To call someone a cachaceiro in Brazil is to deal a pretty low Portuguese blow. The word translates roughly to “drunkard” and evokes the image of an unkempt alcoholic clutching a plastic bottle of the powerful local liquor known as cachaça. It’s no coincidence that the name of the drink made with cachaça, the caipirinha, comes from the word caipira, roughly meaning “redneck” or “country.” That the national spirit is invoked in insults is emblematic of the poor image the drink has long had, but which has recently been changing. Continue »
Tag Results for 'drinks'
The sap of the spiky maguey plant has long been used by the indigenous peoples of Mexico to prepare pulque, a milk-colored, viscous drink that has roughly the same alcohol content as beer. When they arrived in Mexico, the Spanish were introduced to pulque. Used to imbibing harder stuff, however, the conquistadors experimented with distilling a mash made out of the maguey plant, in the process inventing the beguiling spirit known as mezcal.
Drinking báijiǔ (白酒) always brings us back to our first illicit taste of hard alcohol – a shock to the system, going down fiery and leaving a shudder-inducing aftertaste on the tongue. And just as many first-time drinkers are left wondering where exactly the attraction lies, the same thing is true for baijiu – at least, until the aftereffects start to kick in. Continue »
Once a mostly beer-free country, Spain – traditionally a land of wine drinkers – has recently started to develop a taste for the sudsy beverage, and Catalonians seem to have been the main pioneers behind this growing trend. The number of local craft breweries is increasing and so is the number of beer fans, who are also learning how to brew the drink at home. Put it all together and you have a young and adventurous market that is ready to experiment with tastes and textures to create stellar new beers with a distinct Mediterranean flavor. Continue »
De toda la vida is a Spanish expression that basically means “It’s been around forever,” and it’s a sure thing that the locals in Barcelona’s Gràcia neighborhood will utter those words if you ask them about Bodega Quimet. Opened in the 1950s by the Quimet family, the bodega (not to be confused with Quimet i Quimet, a popular Barcelona tapas bar) was passed down from father to son until 2010, when the younger (but nonetheless old) Quimet retired and brothers Carlos and David Montero bought the venue. Continue »
When Xisca Ferragut left Mallorca (the largest of the Balearic Islands, located in the Mediterranean Sea off the eastern coast of Spain) and moved to Barcelona, she had no intention of opening a restaurant. Having lost her job back in Mallorca, she had decided to study sign language and become an interpreter. Then her boyfriend, Dionis Ballester, showed up and as the two struggled to find work, they noticed something: there were literally NO Mallorcan restaurants in Barcelona. Continue »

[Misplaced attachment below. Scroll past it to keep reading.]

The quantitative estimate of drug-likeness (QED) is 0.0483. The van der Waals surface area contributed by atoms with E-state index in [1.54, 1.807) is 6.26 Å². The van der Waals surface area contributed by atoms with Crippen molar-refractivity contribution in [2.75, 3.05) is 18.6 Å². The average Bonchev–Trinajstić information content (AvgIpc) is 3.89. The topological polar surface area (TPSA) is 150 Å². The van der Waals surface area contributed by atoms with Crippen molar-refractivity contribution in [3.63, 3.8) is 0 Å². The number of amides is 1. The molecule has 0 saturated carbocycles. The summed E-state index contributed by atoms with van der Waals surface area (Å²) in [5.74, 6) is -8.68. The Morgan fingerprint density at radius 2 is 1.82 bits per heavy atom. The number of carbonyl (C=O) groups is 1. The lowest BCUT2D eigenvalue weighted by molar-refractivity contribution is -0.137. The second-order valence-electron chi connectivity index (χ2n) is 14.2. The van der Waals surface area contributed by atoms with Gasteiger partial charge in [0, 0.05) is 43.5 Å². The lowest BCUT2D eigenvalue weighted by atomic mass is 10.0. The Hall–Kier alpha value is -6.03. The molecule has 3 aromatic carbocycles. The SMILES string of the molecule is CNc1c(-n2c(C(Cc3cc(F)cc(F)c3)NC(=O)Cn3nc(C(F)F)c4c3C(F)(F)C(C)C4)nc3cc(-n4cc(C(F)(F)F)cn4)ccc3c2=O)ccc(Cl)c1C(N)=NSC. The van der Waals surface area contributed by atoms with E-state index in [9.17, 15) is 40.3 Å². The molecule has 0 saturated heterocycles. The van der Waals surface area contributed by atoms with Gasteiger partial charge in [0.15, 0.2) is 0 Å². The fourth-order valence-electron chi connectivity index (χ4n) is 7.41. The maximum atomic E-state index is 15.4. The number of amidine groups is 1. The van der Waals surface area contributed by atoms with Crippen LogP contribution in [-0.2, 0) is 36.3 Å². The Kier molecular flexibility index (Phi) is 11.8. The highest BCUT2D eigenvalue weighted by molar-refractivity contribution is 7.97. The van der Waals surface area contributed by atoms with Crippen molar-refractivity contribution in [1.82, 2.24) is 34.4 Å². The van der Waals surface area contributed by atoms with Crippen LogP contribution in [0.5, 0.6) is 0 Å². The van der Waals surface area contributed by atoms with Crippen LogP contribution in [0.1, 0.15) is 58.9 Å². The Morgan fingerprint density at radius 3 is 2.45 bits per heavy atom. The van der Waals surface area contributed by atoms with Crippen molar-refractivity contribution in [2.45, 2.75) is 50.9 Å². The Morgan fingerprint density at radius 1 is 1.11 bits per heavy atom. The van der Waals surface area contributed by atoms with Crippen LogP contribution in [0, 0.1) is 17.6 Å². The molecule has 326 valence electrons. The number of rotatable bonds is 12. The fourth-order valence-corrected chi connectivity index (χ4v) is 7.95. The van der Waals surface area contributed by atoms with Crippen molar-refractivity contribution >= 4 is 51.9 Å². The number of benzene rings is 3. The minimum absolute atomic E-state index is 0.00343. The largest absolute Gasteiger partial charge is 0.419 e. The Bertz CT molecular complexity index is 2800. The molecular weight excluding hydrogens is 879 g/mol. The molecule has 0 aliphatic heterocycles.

Editor’s note: This post marks the debut of our new advice column, “Ask CB,” where we give readers a chance to pick the brains of our far-flung correspondents. Got a question of your own? Write to firstname.lastname@example.org.
Dear Culinary Backstreets,
I am very confused regarding drinking over in Athens. Do Greeks even drink ouzo anymore? If so, when do they drink it? Also, my friends have told me something called “tsipouro” is more popular these days – what’s that drink all about? Continue »
The sap of the spiky maguey plant has long been used by the indigenous peoples of Mexico to prepare pulque, a milk-colored, viscous drink that has roughly the same alcohol content as beer. When they arrived in Mexico, the Spanish were introduced to pulque. Used to imbibing harder stuff, however, the conquistadors experimented with distilling a mash made out of the maguey plant, in the process inventing the beguiling spirit known as mezcal. Continue »
Can Paixano, the kind of timeless dive that could soon be extinct due to the rise of Western chains, is an obligatory stop for anyone wanting to taste a slice of the real Barcelona. And the bar’s location in Barceloneta, the traditional fishermen’s quarter where the old port meets the beach, provides the perfect setting. Continue »
In many parts of the world, sweet red vermouth is assigned a supporting role on the liquor shelf, a neglected bit player occasionally dusted off to sing a tune or two. In Barcelona, however, the aperitif has played a starring role for ages, so much so that some places even serve the stuff on tap. That’s right. Vermouth. On tap. Continue »